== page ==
Many years ago, Daniel Pinkwater and Tony Auth colloborated on a newspaper cartoon, Norb. It did not catch on and disappeared without a trace. I recently stumbled over a collection of its Sunday strips, which you can view here (start with page one). It’s an absurd serial, somewhere between Terry and the Pirates and Firesign Theatre, but sillier.
Gahan Wilson, whose macabre cartoons were the best feature of many editions of National Lampoon, passed away last month. There’s a memorial here with a selection of his work. You can find much more online.
Robert Samuels’ analysis of a still life including a chessboard, carnations and a lute leads him to observe that
… both fields [chess and music] have become so professionalised that their function as social activities is easily lost or forgotten. In an age when my performance of a Bach Prelude and Fugue can be immediately compared by anyone with a mobile phone to that of András Schiff, and when my playing of a complex chess endgame can be immediately shown to be full of errors by chess software on that same mobile phone, we need (or at least I need) reminders that music and chess alike are ways of interacting with other people. They are, properly, the pursuits of friends. Our play is part of our human flourishing.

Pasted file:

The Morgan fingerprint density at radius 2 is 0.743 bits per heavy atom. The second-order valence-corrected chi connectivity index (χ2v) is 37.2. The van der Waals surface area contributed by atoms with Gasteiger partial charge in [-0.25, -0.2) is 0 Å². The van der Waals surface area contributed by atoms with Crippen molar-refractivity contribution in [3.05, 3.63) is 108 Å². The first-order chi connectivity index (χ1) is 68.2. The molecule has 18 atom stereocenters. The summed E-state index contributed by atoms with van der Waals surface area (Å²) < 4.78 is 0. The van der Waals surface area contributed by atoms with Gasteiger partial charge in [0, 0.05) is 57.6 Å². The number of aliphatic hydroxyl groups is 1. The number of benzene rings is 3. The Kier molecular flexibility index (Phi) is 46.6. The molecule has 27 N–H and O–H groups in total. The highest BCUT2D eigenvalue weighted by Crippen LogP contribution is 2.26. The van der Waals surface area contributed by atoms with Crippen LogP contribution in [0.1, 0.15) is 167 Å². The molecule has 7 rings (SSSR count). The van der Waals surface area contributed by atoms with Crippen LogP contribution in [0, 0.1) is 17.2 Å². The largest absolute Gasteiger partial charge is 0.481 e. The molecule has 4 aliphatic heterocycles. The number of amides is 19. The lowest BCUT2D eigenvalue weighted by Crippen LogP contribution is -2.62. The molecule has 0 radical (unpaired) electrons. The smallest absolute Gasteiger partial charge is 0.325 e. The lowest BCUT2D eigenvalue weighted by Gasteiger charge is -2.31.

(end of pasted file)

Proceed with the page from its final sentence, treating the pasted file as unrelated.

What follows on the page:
I came across a tribute to dancer Herman Cornejo, who amazed me as Puck in The Dream, Frederick Ashton’s version of A Midsummer Night’s Dream. This particular video is useful in that it slows the action down to show the viewer exactly what impossible things Cornejo is doing. It demonstrates that a good dancer is among the very best athletes of any kind.
(It also demonstrates how bizarre ballet can be. Many years ago my aunt was mortified at a performance of Le Spectre de la Rose when her then-boyfriend bellowed with laughter at the appearance of the “Rose.” I can’t say that I blame him.)
Some more Norb: